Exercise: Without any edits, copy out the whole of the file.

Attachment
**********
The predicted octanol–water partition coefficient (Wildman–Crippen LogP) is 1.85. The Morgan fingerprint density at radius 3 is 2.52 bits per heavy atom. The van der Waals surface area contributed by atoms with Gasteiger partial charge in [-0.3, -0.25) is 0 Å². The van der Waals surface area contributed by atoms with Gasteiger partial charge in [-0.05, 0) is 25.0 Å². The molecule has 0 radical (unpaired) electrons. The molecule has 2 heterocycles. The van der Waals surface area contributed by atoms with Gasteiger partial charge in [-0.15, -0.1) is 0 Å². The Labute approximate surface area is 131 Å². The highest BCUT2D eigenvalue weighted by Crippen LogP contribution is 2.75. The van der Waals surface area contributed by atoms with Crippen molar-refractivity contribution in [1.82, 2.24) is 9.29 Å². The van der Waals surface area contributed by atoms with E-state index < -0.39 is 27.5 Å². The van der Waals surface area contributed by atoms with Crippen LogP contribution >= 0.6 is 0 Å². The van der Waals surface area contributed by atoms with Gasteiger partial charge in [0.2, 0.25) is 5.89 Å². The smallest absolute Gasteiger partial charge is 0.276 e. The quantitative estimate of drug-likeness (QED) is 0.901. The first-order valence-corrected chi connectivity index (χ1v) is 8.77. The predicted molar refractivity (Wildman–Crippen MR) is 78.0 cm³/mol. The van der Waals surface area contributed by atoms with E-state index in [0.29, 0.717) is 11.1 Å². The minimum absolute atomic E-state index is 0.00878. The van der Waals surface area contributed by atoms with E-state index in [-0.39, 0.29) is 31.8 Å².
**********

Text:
The predicted octanol–water partition coefficient (Wildman–Crippen LogP) is 1.85. The Morgan fingerprint density at radius 3 is 2.52 bits per heavy atom. The van der Waals surface area contributed by atoms with Gasteiger partial charge in [-0.3, -0.25) is 0 Å². The van der Waals surface area contributed by atoms with Gasteiger partial charge in [-0.05, 0) is 25.0 Å². The molecule has 0 radical (unpaired) electrons. The molecule has 2 heterocycles. The van der Waals surface area contributed by atoms with Gasteiger partial charge in [-0.15, -0.1) is 0 Å². The Labute approximate surface area is 131 Å². The highest BCUT2D eigenvalue weighted by Crippen LogP contribution is 2.75. The van der Waals surface area contributed by atoms with Crippen molar-refractivity contribution in [1.82, 2.24) is 9.29 Å². The van der Waals surface area contributed by atoms with E-state index < -0.39 is 27.5 Å². The van der Waals surface area contributed by atoms with Crippen LogP contribution >= 0.6 is 0 Å². The van der Waals surface area contributed by atoms with Gasteiger partial charge in [0.2, 0.25) is 5.89 Å². The smallest absolute Gasteiger partial charge is 0.276 e. The quantitative estimate of drug-likeness (QED) is 0.901. The first-order valence-corrected chi connectivity index (χ1v) is 8.77. The predicted molar refractivity (Wildman–Crippen MR) is 78.0 cm³/mol. The van der Waals surface area contributed by atoms with E-state index in [0.29, 0.717) is 11.1 Å². The minimum absolute atomic E-state index is 0.00878. The van der Waals surface area contributed by atoms with E-state index in [-0.39, 0.29) is 31.8 Å².